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Odd pairing of Nugent, Hand make for fine music

Johnny D's, Somerville, Mass., August 31, 2006

Reviewed by Jeffrey B. Remz

The pairing of bluegrass singer Alecia Nugent and Texas honky tonker James Hand had almost zero in common at the outset except that both are on the same record label, Rounder, which put the bill together.

By the end of the evening, it was clear that Nugent, a Louisiana native, and Hand shared something else in common the ability to turn in quite fine sets of music.

Nugent may be quite a pretty face, but if that was the sum of her "talents," she wouldn't be worth listening to. While she started off slightly flat on the opening "Too Good to Be True" from there, it was all smooth sailing from there.

Nugent is stepped in bluegrass though she broadens her sound to country influences where with a slight change in instrumentation, she would be a country singer.

One of the highlights was "A Dozen White Roses," a song written by her producer Carl Jackson after visiting bluegrass great Jimmy Martin on his deathbed.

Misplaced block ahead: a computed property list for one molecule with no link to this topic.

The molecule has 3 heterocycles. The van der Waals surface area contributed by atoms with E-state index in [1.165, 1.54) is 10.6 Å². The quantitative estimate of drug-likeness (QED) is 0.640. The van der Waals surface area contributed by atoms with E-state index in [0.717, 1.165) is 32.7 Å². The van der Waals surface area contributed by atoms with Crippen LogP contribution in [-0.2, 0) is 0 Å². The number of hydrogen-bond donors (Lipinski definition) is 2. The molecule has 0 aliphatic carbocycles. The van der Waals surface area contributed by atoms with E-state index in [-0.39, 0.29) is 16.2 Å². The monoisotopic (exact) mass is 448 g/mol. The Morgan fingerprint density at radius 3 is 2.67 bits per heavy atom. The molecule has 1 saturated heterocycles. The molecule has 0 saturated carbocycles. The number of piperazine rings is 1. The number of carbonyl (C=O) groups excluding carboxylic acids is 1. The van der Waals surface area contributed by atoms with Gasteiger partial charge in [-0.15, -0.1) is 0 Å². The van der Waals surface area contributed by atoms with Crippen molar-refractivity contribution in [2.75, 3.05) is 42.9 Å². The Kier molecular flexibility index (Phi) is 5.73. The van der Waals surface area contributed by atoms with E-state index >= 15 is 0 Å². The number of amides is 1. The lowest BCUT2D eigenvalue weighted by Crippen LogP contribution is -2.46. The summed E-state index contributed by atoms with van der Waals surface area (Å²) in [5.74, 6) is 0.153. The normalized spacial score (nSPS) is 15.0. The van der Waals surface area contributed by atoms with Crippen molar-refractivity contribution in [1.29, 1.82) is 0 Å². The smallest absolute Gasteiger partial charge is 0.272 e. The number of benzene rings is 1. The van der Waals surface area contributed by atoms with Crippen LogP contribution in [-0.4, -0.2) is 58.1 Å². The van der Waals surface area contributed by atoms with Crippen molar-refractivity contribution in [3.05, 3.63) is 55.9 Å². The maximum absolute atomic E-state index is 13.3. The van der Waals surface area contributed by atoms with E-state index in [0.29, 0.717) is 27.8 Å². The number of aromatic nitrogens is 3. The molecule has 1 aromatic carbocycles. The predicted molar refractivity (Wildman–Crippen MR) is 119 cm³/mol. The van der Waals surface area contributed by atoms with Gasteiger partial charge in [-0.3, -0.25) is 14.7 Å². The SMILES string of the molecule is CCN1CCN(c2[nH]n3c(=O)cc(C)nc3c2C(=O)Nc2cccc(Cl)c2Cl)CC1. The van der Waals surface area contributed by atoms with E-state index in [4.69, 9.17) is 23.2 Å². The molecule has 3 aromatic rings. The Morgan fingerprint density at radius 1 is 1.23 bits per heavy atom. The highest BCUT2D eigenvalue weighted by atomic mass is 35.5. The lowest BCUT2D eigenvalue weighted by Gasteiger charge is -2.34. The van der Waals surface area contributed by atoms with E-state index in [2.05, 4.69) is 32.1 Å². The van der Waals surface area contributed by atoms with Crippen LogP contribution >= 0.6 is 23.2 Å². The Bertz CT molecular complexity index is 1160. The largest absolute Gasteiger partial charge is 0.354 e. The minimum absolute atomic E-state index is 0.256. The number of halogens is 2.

Nugent was aided by a very strong backing band though from the length of time they have been together, no one would have thought it would have proven possible. For banjo player Thomas Wywrot, this was his first gig ever with Nugent. Mandolinist Ashy Frank, who was quite fine, is two weeks in with Nugent.

Fortunately, all the pieces fit together to make for a commendable 70-minute set.

Hand, also making his Boston debut, is an anomaly. He is hitting his mid-50s, and this is his first album to gain a national release. Hand clearly has been battling demons in his past, and that comes through in his songs, but this was far from a downer of a set.

Hand sings real well and dished out a host of strong songs, many from the new disc, "The Truth Will Set You Free!," starting and for some reason closing the regular set with the lead-off tonker "Baby, Baby, Don't Tell Me That."

Hand also possesses quite a keen sense of humor, which comes through time and again. In introducing "When You Stopped Loving Me, So Did I," Hand said, "This song I wrong here didn't help me get any younger." On the other hand, Hand clearly was quite appreciative of the strong response he deserved from the crowd.

Hand also was aided by a stellar backing and of Will Indian on electric guitar, Speedy Sparks on bass and Rusty Travis on drums. They looked like veterans, but played with a real sense of new found inspiration.

Tossing an odd couple together doesn't always work, but on this evening, doing so with Hand and Nugent made very fine music.

©Country Standard Time • Jeffrey B. Remz, editor & publisher •
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